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January 1899: Senate Debate over Ratification of the Treaty of Paris

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AtkinsonAfter the Treaty of Paris was signed in December 1899, the treaty required ratification by at least a two thirds majority of the U.S. Senate. The debate regarding the ratification of the treaty polarized the Senate on imperialism and nation's future role in Cuba and the Philippines.

During the debate, Senator Hoar and Senator Vest were outspoken opponents of the treaty. Senator Hoar maintained, "This Treaty will make us a vulgar, commonplace empire, controlling subject races and vassal states, in which one class must forever rule and other classes must forever obey." Senator Knute Nelson exclaimed, "Providence has given the United States the duty of extending Christian civilization. We come as ministering angels, not despots." Henry Cabot Lodge declared that if the U.S. were to reject the treaty, "we are branded as a people incapable of taking rank as one of the greatest world powers!"

Senator NelsonThe anti-imperialist movement had been growing since the beginning of the Spanish-American War. In addition to Anti-Imperialist League members Edward Atkinson and Carl Shurtz, the movement attracted many prominent politicians, such as Benjamin Harrison, Grover Cleveland, and William Jennings Bryan and leading intellectuals of the day, including Mark Twain, William James, and E. L. Godkin. Many objected to the extension of American domain overseas because they found the use of the military and economic power to conquer and control foreign peoples morally reprehensible.

CarnegieSome anti-imperialists maintained that expansionism violated the most basic tenets of the Constitution. They argued that neither Congress nor the President had the right to pass laws governing colonial peoples who were not represented by law-makers. On the other hand, expansionists maintained that the Constitution applied only to the citizens of the United States. Congress, expansionists continued, should not be able to prevent the President from exercising the same powers enjoyed by the heads of European states.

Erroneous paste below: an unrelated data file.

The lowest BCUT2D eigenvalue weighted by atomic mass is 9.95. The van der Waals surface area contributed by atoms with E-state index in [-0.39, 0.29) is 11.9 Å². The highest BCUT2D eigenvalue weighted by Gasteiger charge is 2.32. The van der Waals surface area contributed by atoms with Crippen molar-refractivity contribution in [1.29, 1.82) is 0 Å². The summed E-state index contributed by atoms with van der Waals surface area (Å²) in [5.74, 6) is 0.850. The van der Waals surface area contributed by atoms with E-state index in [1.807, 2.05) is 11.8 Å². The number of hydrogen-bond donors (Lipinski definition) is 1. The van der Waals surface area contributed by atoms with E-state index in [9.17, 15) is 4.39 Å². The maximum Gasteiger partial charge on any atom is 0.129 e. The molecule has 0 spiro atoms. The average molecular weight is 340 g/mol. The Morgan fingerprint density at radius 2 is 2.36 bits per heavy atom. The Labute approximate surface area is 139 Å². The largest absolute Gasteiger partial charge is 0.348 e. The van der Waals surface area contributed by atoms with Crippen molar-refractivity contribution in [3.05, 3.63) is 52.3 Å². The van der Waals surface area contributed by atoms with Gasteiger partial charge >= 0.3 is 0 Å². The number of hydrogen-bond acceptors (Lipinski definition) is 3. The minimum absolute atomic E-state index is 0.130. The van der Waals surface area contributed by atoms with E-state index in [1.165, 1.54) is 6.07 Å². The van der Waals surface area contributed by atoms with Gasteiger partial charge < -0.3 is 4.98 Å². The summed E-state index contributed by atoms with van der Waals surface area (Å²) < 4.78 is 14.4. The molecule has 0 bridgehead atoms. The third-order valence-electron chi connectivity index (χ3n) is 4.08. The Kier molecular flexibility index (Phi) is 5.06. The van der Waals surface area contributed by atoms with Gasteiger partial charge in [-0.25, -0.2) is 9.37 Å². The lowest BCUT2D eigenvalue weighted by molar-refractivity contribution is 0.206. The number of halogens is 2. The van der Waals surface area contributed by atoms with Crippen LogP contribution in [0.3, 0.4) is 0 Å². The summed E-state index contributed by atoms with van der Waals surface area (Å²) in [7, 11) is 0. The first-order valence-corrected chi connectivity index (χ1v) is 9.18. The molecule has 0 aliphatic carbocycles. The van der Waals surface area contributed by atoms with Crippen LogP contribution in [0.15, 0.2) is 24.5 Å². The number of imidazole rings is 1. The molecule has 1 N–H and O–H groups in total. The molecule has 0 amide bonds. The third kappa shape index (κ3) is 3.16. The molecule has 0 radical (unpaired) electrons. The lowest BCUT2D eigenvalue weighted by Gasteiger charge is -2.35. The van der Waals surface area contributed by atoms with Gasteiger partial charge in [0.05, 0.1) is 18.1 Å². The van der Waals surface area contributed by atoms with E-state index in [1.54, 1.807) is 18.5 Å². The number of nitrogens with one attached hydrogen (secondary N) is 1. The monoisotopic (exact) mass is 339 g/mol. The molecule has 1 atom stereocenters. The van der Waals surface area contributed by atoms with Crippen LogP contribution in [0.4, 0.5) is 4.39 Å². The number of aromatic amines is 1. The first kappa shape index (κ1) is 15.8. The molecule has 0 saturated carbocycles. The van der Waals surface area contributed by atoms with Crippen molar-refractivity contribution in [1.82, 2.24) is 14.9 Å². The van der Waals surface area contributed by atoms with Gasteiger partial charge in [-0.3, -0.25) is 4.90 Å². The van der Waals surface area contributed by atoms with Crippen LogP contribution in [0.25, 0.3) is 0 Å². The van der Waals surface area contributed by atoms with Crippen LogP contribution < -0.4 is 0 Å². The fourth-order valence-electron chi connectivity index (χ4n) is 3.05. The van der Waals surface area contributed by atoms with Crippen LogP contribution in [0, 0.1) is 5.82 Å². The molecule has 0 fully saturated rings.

Andrew Carnegie, the Scottish born American industrialist, steel magnate, and philanthropist, was an outspoken member of the Anti-Imperialist League and vigorously condemned U.S. foreign policy during the war. Senator Vest As the Senate debate went on, Carnegie and former President Cleveland petitioned the Senate to reject the treaty.

In the end, the Treaty of Paris was ratified by the Senate in a 57-27 vote. Under the terms of the treaty, the U.S. gained possession of Cuba, Puerto Rico, Guam, and for $20 million, the Philippines. Though the Senate debate over ratification may have ended, the debate over imperialism and the United States' role abroad would continue. In fact, the issues grew more complicated and led the United States into war with the Philippines and a future of tension with Cuba.


Beisner, Robert L. Twelve Against Empire: The Anti-Imperialists, 1898-1900. New York: McGraw-Hill, 1968.

Dyal, Donald H.. Historical Dictionary of the Spanish American War. Greenwood Press: Westport, CT, 1996.

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